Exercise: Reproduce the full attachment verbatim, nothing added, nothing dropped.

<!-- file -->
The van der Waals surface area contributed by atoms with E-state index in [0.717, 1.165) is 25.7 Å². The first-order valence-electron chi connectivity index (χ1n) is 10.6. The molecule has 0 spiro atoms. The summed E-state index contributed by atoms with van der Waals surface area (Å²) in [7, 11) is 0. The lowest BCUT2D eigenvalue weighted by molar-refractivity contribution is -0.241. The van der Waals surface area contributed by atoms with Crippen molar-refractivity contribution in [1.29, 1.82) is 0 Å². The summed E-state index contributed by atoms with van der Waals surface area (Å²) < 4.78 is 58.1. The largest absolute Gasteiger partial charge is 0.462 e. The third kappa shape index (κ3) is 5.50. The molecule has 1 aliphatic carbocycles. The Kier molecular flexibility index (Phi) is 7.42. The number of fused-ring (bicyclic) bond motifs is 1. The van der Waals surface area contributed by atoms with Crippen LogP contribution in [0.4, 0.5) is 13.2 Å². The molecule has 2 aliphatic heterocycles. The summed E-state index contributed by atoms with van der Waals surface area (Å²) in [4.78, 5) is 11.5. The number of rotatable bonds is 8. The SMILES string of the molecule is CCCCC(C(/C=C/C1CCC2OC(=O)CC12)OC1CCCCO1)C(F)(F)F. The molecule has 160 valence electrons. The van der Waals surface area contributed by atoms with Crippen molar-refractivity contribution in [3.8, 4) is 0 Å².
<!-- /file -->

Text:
The van der Waals surface area contributed by atoms with E-state index in [0.717, 1.165) is 25.7 Å². The first-order valence-electron chi connectivity index (χ1n) is 10.6. The molecule has 0 spiro atoms. The summed E-state index contributed by atoms with van der Waals surface area (Å²) in [7, 11) is 0. The lowest BCUT2D eigenvalue weighted by molar-refractivity contribution is -0.241. The van der Waals surface area contributed by atoms with Crippen molar-refractivity contribution in [1.29, 1.82) is 0 Å². The summed E-state index contributed by atoms with van der Waals surface area (Å²) < 4.78 is 58.1. The largest absolute Gasteiger partial charge is 0.462 e. The third kappa shape index (κ3) is 5.50. The molecule has 1 aliphatic carbocycles. The Kier molecular flexibility index (Phi) is 7.42. The number of fused-ring (bicyclic) bond motifs is 1. The van der Waals surface area contributed by atoms with Crippen LogP contribution in [0.4, 0.5) is 13.2 Å². The molecule has 2 aliphatic heterocycles. The summed E-state index contributed by atoms with van der Waals surface area (Å²) in [4.78, 5) is 11.5. The number of rotatable bonds is 8. The SMILES string of the molecule is CCCCC(C(/C=C/C1CCC2OC(=O)CC12)OC1CCCCO1)C(F)(F)F. The molecule has 160 valence electrons. The van der Waals surface area contributed by atoms with Crippen molar-refractivity contribution in [3.8, 4) is 0 Å².